x Abu Dhabi, UAESaturday 20 January 2018

Travelling with Kids: the best of Bangkok by boat

As we sailed down the Chao Phaya, the illuminated temples on the river banks began to glide into sight.

It was New Year's Eve, and we were about to embark on the most touristy thing we've ever done in Bangkok - a dinner cruise down the Chao Phaya River. "This is great," my husband said, trying to drum up some enthusiasm as we arrived at 6pm at Pier 1 outside River City mall.

Neither Calvin, our eight-year-old, nor I responded. It was a cold, grey sort of day. A few tourists stood about, staring at the murky, slightly smelly waters of the river slapping against the metal boarding docks. Long swathes of water hyacinth, tangled with soft-drink cans, drifted everywhere. Now and again, we caught glimpses of unbelievably enormous fish (my husband actually stepped back in shock) surfacing every few seconds.

"This sucks," said Calvin, putting my thoughts into words. "Why couldn't we go to the Joe Louis Puppet Theatre instead?"

"Because they've shut it down," my husband snapped.

"Well, I'm bored. We have two hours to go before the silly boat arrives," sighed Calvin.

With nothing to do, we decided to check out River City mall and, after a few minutes of aimless wandering, found ourselves in the main atrium. A stage and chairs were set up here, with a hanging banner that read "Joe Louis Puppet Theatre Performance".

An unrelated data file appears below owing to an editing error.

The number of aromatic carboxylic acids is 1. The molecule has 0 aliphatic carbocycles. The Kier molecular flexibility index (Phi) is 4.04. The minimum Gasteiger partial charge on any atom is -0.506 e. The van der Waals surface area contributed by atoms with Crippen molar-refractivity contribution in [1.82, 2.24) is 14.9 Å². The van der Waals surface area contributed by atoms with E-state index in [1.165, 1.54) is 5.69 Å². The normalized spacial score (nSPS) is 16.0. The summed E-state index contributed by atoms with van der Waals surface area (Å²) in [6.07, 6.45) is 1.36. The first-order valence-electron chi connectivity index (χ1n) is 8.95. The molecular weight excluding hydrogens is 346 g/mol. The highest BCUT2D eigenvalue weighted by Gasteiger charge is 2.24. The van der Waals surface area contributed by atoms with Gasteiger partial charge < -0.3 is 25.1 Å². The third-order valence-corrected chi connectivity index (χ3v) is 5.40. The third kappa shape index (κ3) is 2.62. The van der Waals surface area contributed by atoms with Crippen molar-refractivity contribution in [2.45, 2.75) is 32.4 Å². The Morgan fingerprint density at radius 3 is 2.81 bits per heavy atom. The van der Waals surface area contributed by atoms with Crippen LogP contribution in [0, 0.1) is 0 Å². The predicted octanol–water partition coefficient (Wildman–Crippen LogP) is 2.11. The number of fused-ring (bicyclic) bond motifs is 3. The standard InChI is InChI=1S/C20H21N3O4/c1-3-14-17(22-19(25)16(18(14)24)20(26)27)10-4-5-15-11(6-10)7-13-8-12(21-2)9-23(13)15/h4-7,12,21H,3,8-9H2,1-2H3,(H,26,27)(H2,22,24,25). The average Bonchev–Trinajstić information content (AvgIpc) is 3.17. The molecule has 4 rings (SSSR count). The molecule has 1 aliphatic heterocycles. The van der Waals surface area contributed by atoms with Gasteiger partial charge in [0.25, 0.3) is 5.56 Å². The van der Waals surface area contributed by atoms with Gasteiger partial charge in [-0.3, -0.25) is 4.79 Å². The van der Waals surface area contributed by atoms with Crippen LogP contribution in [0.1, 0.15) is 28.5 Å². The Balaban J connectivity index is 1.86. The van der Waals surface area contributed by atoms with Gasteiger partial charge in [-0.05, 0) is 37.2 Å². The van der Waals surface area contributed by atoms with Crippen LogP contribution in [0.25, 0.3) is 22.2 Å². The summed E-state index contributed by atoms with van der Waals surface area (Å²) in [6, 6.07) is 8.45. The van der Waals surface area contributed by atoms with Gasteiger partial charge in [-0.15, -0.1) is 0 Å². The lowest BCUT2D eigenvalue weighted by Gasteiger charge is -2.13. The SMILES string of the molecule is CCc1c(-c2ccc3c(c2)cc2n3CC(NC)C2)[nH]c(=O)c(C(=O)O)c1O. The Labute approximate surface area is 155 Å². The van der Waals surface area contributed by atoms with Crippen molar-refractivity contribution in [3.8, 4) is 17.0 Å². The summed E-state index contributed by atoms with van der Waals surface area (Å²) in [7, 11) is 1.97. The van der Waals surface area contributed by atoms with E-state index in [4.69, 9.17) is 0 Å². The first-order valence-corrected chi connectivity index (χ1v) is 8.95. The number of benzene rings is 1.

Calvin, barely able to contain his joy, seated himself at the front and watched wide-eyed as a group of young artistes trooped on stage carrying puppets, beautifully painted to look like an apsara and Hanuman, a character from the Ramakien. At the end of the captivating performance, the dolls were brought into the audience for a funny interactive session and great photo-ops.

Happy at last, we rushed back to the pier, jumping on board just in time. As the boat chugged away and we made our way to a table on the candle-lit upper deck, the temples on the river banks, illuminated and glittering spectacularly against the inky night sky, began to glide into sight. Calvin, who knows every one of them, pointed them out as they went past: "Wat Arun - look, Mum; it's the most beautiful of the lot ... And there's Wat Pho, isn't the stupa magnificent? ... Oh, the Grand Palace, I love the shiny roofs ... Dad, can we do a temple tour tomorrow?"

"Of course," my husband said absentmindedly, forgetting that we'd already done it the previous day.

Dinner turned out to be a very bland "Thai and Continental" buffet but, mesmerised by the views, we hardly noticed the food. At the end of the cruise, a couple of Thai performers danced for us (Hanuman in hot pursuit of an elusive apsara again), and the boat turned back, slowly sailing past all the temples once more. As we prepared to disembark, we found Calvin, my husband's camera in hand, smugly showing "Hanuman" - who still had his mask on - pictures of himself kissing an apsara puppet.

A 60-minute dinner cruise on the Chao Phaya Princess costs 1,500 Thai baht (Dh178) per adult and 1,200 baht (Dh142) per child. Visit www.thaicruise.com.